#17 Magazine – Autumn issue out now!
Visiting and Revisiting Art, etcetera
Pop Life: Art in a Material World at Tate Modern, by Steven Henry Madoff, Bob Colacello & Simon Grant
In the Studio: Fuyuko Matsui
Brian Dillon on Miroslaw Balka in the Turbine Hall
John Baldessari & Jessica Morgan on John Baldessari
Harun Farocki by Nicole Brenez
Enrico David, Roger Hiorns, Lucy Skaer, Richard Wright and Darian Leader on the Turner Prize 2009
Turner and the Masters by James Hall
Michael Landy & Jean Tinguely on their exhibition at Tate Liverpool
and Jacob Polley in the Tate Archive
A young woman lies in a field, flower blossoms from different seasons whirling about her. Her stomach has been slashed, her digestive organs and her uterus containing a foetus protrude from the wound. This is a description of a painting by Japanese artist Fuyuko Matsui. One of her admirers visited her at her Tokyo studio.
TATE ETC. sends Brian Dillon on a journey to a forested surburb of the town of Otwock, 24km south east of Warsaw. Here, he meets Miroslaw Balka.
While the legacy of Pop Art still burns brightly in the works of such artists as Jeff Koons, Damien Hirst and Takashi Murakami, a more socially interactive approach to art-making also emerged in parallel, creating a very different beast than in Andy Warhol’s day. TATE ETC. talks to Bob Colacello who, as the 26-year-old editor of Warhol’s Interview magazine, was thrown into the frenetic world of celebrities, artists, actors and socialites.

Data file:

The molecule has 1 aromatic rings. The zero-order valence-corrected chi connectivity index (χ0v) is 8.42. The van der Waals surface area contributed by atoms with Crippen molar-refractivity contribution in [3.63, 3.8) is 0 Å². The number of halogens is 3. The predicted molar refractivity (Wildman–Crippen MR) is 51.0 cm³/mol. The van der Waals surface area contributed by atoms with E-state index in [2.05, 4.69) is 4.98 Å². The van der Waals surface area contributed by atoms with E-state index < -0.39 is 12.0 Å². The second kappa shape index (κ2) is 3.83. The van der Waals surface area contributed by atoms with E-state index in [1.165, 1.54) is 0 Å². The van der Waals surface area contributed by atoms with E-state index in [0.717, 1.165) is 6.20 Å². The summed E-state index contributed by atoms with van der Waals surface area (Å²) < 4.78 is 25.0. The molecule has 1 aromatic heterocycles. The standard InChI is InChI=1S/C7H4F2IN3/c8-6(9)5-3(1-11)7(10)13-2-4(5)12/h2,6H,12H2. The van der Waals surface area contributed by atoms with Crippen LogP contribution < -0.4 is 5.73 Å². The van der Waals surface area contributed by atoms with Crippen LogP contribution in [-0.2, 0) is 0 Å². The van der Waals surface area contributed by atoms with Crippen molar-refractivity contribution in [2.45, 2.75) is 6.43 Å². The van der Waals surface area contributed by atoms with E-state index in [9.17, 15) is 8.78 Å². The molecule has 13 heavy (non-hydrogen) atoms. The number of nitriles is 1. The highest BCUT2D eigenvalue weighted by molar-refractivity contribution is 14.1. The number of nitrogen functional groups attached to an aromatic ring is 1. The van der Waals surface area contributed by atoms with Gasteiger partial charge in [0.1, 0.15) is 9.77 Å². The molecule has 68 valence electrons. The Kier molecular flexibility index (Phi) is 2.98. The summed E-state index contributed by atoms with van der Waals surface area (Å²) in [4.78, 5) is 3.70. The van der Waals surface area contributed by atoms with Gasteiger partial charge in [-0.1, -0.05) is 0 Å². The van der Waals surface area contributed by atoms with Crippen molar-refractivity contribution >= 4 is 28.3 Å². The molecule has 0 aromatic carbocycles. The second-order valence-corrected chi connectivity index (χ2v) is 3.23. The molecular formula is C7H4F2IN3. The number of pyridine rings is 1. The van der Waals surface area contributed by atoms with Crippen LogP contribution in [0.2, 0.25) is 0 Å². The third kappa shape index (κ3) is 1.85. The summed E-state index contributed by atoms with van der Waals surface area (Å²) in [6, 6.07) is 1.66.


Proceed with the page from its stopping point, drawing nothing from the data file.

Los Angeles-based artist John Baldessari made his name as a pioneer in conceptual art in the 1960s with his text and image paintings. After cremating most of the work he had produced between 1953 and 1966, he began to make photographic works, often incorporating found film stills. At the forefront of his imagery has been an interest in written and visual language, and his status as a teacher is legendary. But where did it all come from? Here, he talks to the curator of Tate’s forthcoming retrospective.
The Turner Prize 2009 shortlist are brought together to find out what they really think of the press and the public who generate extensive media coverage and discussion of the prize each year.
Celebrated as the art of illusion in antiquity, trompe l’ œil painting was at its height in the early modern era. In the sixteenth and seventeenth centuries artists such as Juan Sánchez Cotán in Spain, Samuel Hoogstraten in Holland and Cornelius Gijsbrechts in Denmark created naturalistic still lifes with fruits or sundry items. The tradition continues and the idea is expanded in the work of contemporary artists as diverse as Thomas Demand, Hiroshi Sugimoto and Peter Fischli and David Weiss.
The pioneering German film-maker and theorist Harun Farocki has made more than 90 films – ranging from documentaries to large-scale installations. A selection of his works are being screened at Tate Modern.
“Men are not familiar enough to me, and I can’t depict them with any sense of reality,” Fuyuko Matsui, p.56.
TATE ETC. – Europe’s Largest Art Magazine
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